Pushing beyond apps

It struck me while I was driving this morning: First-gen mobile apps are fine, but virtually everyone is missing high-volume opportunities to engage with their customers. Allow me to back up a step. I was stuck in traffic. Not surprisingly, that gave me some time to ponder my driving experience. I found myself thinking: Why can’t I give my car’s navigation system deep personalizations to help it think the way I do? And how do I get around its singular focus on getting from Point A to Point B? I explored the system while at a red light. It had jammed me onto yet another “Fastest Route,” disguised as a parking lot. My tweaks to the system didn’t seem to help. I decided what I’d really like is a Creativity slider so I could tell my nav how far out there to be in determining my route. Suburban side streets, public transportation, going north to eventually head south, and even well-connected parking lots are all nominally on the table when I’m at the helm. So why can’t I tell my nav to think like me? I’d also like a more personal, periodic verbal update on my likely arrival time, which over the course of my trip this morning went from 38 minutes to almost twice that due to traffic. The time element is important, of course. But maybe my nav system should sense when I’m agitated (a combination of wearables and telematics would be a strong indicator) and do something to keep me from going off the deep end. Jokes? Soothing music? Directions to highly-rated nearby bakeries? Words of serenity? More configurability is required, obviously, or some really clever automated customization. Then an even more radical thought struck. Why couldn’t my nav help me navigate not only my trip but my morning as well? “Mr. Weber, you will be in heavy traffic for the next 20 minutes. Shall I read through your unopened emails for you while you wait?” Or, “Your calendar indicates that you have an appointment before your anticipated arrival time. Shall I email the participants to let them know you’re running late?” Or (perhaps if I’m not that agitated), “While you have a few minutes would you like to check your bank balances, or talk to someone about your auto insurance renewal which is due in 10 days?” What I’m describing here is a level of engagement between me and my mobile devices which is difficult to foster, for both technical and psychological reasons. And it doesn’t work if a nav system is simply a nav system that doesn’t have contextual information about the user. But imagine the benefits if the navigation company, a financial institution, and other consumer-focused firms thought through the consumer experience more holistically. By sensibly injecting themselves into consumers’ daily routines—even when those routines are stressful—companies will have a powerful connection to their customers that will be almost impossible to dislodge. Firms like Google have started down this path, but financial institutions need to push their way into the conversation as well.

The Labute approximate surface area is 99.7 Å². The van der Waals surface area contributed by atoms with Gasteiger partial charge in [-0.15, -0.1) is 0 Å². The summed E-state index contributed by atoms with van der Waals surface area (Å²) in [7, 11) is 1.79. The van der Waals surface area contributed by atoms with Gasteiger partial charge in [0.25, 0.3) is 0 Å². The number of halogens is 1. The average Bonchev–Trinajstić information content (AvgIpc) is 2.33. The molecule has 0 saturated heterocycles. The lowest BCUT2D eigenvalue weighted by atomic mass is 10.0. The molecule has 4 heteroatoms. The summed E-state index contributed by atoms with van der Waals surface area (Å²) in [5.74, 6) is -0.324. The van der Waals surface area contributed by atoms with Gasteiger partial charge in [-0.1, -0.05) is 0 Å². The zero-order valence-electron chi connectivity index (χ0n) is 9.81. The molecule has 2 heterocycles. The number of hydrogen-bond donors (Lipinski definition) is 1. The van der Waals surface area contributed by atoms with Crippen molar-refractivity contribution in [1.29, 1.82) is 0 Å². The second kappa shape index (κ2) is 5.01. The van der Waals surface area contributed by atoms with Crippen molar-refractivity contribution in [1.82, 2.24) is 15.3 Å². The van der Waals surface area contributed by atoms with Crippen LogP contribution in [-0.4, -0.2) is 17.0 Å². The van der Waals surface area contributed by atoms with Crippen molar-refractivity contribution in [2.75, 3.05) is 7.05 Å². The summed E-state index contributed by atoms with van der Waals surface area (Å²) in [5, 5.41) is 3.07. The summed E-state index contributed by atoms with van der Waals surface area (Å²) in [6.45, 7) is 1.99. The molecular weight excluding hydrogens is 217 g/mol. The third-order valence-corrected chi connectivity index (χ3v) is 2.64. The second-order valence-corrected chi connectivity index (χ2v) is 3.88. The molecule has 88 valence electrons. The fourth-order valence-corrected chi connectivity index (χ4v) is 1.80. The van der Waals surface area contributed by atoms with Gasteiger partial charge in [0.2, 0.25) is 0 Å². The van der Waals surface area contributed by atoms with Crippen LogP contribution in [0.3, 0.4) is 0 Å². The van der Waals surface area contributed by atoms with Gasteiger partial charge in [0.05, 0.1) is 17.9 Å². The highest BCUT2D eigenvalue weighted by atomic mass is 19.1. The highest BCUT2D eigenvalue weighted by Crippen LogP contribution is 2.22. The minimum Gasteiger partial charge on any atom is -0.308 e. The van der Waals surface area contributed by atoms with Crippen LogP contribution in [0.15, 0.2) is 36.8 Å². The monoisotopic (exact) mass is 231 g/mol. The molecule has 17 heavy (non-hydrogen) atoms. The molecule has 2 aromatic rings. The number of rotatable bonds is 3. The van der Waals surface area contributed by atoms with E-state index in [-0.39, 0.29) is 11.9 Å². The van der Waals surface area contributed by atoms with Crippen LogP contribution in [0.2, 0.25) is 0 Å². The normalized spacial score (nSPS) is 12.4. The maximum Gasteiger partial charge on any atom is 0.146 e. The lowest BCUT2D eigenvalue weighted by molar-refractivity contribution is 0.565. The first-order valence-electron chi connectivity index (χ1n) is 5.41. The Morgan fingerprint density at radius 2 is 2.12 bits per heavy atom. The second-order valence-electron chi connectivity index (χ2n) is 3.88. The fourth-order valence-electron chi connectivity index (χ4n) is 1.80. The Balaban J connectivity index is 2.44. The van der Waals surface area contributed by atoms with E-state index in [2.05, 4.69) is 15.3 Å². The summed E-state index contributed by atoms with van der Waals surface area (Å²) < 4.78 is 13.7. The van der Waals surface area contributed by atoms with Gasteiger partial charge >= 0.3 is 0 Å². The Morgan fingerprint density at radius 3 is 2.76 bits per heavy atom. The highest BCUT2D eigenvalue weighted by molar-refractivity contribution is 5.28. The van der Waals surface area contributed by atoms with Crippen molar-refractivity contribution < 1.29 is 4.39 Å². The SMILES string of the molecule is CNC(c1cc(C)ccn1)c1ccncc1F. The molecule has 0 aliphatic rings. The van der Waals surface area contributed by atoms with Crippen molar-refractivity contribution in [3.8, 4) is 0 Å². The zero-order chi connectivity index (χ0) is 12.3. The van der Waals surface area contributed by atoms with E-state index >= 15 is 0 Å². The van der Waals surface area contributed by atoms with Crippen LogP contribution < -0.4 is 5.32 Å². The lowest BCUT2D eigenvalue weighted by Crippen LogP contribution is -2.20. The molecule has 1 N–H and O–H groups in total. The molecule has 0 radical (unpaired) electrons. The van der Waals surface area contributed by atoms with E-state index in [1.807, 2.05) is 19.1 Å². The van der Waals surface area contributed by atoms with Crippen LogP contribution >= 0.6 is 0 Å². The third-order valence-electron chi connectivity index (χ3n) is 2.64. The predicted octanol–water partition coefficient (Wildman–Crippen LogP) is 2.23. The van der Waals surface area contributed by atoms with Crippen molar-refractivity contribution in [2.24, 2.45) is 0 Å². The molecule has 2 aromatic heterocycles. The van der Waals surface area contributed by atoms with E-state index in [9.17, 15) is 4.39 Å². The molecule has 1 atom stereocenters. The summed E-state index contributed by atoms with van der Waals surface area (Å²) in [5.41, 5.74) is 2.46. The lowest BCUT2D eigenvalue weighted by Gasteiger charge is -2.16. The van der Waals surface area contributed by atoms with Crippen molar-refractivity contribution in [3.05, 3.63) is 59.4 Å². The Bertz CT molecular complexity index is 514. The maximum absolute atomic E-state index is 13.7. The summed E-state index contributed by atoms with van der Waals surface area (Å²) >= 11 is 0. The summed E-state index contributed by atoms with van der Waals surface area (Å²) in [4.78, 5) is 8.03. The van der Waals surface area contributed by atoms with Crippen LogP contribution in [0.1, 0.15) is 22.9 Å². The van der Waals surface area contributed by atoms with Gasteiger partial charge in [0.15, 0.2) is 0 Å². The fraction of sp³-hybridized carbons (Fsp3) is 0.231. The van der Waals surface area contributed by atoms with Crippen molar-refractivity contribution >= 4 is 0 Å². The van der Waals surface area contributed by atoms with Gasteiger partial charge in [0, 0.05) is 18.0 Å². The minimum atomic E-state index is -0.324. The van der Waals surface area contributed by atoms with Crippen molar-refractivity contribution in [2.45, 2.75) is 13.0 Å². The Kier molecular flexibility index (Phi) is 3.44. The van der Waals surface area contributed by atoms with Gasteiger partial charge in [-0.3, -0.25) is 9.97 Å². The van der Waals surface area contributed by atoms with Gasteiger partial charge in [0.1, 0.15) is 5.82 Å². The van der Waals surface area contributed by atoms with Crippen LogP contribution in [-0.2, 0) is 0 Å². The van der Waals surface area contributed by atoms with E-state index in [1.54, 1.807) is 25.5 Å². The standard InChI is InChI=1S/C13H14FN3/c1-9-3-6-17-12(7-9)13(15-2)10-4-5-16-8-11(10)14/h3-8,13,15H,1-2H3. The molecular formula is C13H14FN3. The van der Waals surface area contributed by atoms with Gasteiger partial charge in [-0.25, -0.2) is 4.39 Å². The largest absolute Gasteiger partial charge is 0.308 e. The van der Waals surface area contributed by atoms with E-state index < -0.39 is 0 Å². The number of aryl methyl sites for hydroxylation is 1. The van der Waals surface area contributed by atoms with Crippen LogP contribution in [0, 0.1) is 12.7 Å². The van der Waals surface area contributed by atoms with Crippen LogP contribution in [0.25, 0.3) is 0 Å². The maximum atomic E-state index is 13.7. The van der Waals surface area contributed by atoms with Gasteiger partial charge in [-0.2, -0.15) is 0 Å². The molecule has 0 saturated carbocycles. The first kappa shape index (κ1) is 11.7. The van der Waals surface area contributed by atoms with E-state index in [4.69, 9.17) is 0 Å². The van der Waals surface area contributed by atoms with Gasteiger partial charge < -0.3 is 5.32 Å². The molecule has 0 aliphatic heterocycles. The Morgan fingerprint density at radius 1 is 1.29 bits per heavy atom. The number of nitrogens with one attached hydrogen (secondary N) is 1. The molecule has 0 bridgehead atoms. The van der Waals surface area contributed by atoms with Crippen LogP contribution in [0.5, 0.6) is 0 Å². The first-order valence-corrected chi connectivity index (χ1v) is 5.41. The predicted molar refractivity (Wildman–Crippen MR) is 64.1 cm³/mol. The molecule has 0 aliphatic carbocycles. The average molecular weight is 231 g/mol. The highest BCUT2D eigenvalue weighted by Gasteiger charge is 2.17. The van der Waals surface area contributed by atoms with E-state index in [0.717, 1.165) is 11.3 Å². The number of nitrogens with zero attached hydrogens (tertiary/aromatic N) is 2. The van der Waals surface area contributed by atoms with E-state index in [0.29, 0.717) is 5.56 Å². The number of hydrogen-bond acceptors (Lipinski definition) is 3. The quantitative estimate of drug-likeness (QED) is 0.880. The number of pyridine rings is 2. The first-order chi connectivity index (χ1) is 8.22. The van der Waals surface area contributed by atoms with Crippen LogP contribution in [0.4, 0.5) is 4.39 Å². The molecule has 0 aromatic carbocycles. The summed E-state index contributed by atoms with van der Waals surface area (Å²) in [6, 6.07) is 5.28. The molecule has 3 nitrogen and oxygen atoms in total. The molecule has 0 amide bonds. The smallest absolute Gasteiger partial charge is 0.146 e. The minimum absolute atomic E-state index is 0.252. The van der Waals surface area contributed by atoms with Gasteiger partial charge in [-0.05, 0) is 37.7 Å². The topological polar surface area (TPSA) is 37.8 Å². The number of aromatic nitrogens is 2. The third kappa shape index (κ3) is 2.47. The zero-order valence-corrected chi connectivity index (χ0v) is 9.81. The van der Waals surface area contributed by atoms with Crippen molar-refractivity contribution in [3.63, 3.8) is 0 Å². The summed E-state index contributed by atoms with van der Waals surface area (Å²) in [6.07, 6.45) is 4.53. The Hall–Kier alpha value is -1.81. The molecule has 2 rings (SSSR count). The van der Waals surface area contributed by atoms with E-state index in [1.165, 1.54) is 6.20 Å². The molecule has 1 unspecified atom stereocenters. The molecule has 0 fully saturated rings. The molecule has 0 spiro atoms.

On the cusp: regional integration in Asia

It’s 2015, the mid-point of the decade and a good time to start looking at major trends in Asian financial services over the next five to ten years. One of the major themes will be regional integration, which is another way of saying the development of cross-border markets. There are at least two important threads here: the ongoing internationalization of China’s currency, and the development of the ASEAN Economic Community (AEC) in Southeast Asia. RMB internalization is really about the loosening of China’s capital controls and its full-fledged integration into the world economy. And everyone seems to want a piece of this action, including near neighbors such as Singapore who are vying with Hong Kong to be the world’s financial gateway to China. The AEC is well on its way to becoming a reality in 2015, with far-reaching trade agreements designed to facilitate cross-border expansion of dozens of services industries, including financial sectors. While AEC is not grabbing global headlines the way China does, we see increasing interest in Southeast Asia among our FSI and technology vendor clients. From Celent’s point of view, both trends will open significant opportunities across financial services. In banking, common payments platforms and cross-border clearing. In capital markets, cross-border trading platforms for listed and even OTC products. In insurance, the continued development of regional markets. Financial institutions will be challenged to create new business models and technology strategies to extract the opportunities offered by regional integration. It’s the mid-point of the decade, and the beginning of something very big.